Spain, Czech Republic Say Chinese Rapid CCP Virus Tests Often Fail

March 27, 2020 Updated: March 28, 2020

CCP virus rapid tests imported from China often fail to detect the virus accurately, according to medical professionals in Spain and Czech Republic. The tests failed in 70-80 percent of cases.

The CCP virus, also known as the novel coronavirus, broke out in the central Chinese city of Wuhan around November 2019 and was allowed to spread across China and the world due to a coverup and mismanagement by the Chinese Communist Party (CCP).

Some countries, including Czech and Spain, bought hundreds of thousands of tests from China that are supposed to show results in less than 30 minutes, as opposed to the several hours needed for the regular tests.

But healthcare professionals have complained that the tests are unreliable.

“The rapid tests, manufactured by the Chinese company Bioeasy, based in Shenzhen, have a sensitivity of 30 percent, when it should be higher than 80 percent,” reported Spanish list El Pais, referring to a source who participated in testing of the kits undertaken at several large Spanish hospitals.

The Chinese embassy in Spain commented to El Pais that Bioeasy hasn’t been licensed by the Chinese regime to sell the tests and wasn’t on the list of suppliers the Chinese trade ministry had given Spain.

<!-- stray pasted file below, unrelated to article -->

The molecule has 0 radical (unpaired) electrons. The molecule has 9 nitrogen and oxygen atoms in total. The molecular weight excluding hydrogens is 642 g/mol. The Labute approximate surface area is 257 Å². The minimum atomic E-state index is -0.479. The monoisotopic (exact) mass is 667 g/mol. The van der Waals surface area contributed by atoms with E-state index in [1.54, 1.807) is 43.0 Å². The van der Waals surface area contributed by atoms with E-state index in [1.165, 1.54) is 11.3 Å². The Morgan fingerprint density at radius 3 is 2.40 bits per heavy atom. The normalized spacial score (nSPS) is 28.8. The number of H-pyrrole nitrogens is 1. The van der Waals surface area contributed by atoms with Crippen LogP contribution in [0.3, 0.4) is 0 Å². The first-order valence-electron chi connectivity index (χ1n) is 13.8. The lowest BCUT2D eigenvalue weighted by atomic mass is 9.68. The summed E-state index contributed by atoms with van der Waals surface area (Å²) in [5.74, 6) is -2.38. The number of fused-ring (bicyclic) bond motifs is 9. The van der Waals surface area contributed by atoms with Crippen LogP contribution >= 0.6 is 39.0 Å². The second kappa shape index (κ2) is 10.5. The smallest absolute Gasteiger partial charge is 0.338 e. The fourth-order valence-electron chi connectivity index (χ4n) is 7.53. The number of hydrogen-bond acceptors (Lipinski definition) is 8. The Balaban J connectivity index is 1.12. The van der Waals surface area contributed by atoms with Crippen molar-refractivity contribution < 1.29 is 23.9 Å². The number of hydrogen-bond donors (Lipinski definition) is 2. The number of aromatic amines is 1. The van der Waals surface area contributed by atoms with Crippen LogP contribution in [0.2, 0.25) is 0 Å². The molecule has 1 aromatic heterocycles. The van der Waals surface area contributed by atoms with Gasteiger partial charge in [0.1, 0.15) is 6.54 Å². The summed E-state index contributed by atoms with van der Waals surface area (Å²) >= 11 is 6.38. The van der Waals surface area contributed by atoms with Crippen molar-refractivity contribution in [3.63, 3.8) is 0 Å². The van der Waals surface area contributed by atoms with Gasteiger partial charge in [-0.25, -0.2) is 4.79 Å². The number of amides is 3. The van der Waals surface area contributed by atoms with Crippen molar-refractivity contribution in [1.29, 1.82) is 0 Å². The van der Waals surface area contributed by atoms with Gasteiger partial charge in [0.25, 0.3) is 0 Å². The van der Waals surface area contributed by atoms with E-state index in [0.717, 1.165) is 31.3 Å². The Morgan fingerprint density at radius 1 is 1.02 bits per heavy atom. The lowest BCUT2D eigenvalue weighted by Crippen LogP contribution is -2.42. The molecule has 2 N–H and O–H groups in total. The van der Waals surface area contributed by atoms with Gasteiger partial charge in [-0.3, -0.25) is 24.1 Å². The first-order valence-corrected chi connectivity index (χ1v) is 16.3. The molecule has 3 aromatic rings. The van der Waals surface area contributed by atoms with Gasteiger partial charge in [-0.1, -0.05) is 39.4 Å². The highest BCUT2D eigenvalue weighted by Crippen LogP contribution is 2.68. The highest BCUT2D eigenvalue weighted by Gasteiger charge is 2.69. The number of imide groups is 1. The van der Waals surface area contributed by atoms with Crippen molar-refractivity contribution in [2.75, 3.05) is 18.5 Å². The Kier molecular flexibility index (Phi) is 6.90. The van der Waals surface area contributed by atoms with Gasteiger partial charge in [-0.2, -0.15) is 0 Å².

Bioeasy didn’t immediately respond to a request for comment.

Czech authorities ordered 300,000 of the rapid tests for some $2 million. At least 150,000 of the test kits have already arrived. They came from Shenzhen, though the authorities haven’t released the name of the supplier.

The tests returned a false positive or a false negative result in about 80 percent of the cases, Czech media reported, referring to regional health officials.

“Unfortunately, the error rate was relatively high so we’re now waiting for results of further testing from the whole country,” said Pavla Svrcinova, public health officer of the Ostrava region in the northeast of the small central European country.

The Czech National Healthcare Institute warned that the tests check for antibodies and thus can’t detect the virus in the first 5-7 days of infection, when the patient is most infectious, but has not yet developed the antibodies.

“It’s not a diagnostic test,” the institute concluded, according to the Czech news site Seznam Zpravy.

The government still intends to use the test as a supportive measure to screen people who already have had symptoms of the infection for several days or who are finishing their two-week quarantine.

The government wanted to use a third of the tests to quickly screen its law enforcement, military, customs officers, and firefighters. It’s not clear whether the tests can still be useful for that purpose.

Czech has been one of the less affected nations with about 2,000 cases and nine dead as of March 27.

Spain, on the other hand, is one of the worst affected, with over 64,000 cases and nearly 5,000 dead.

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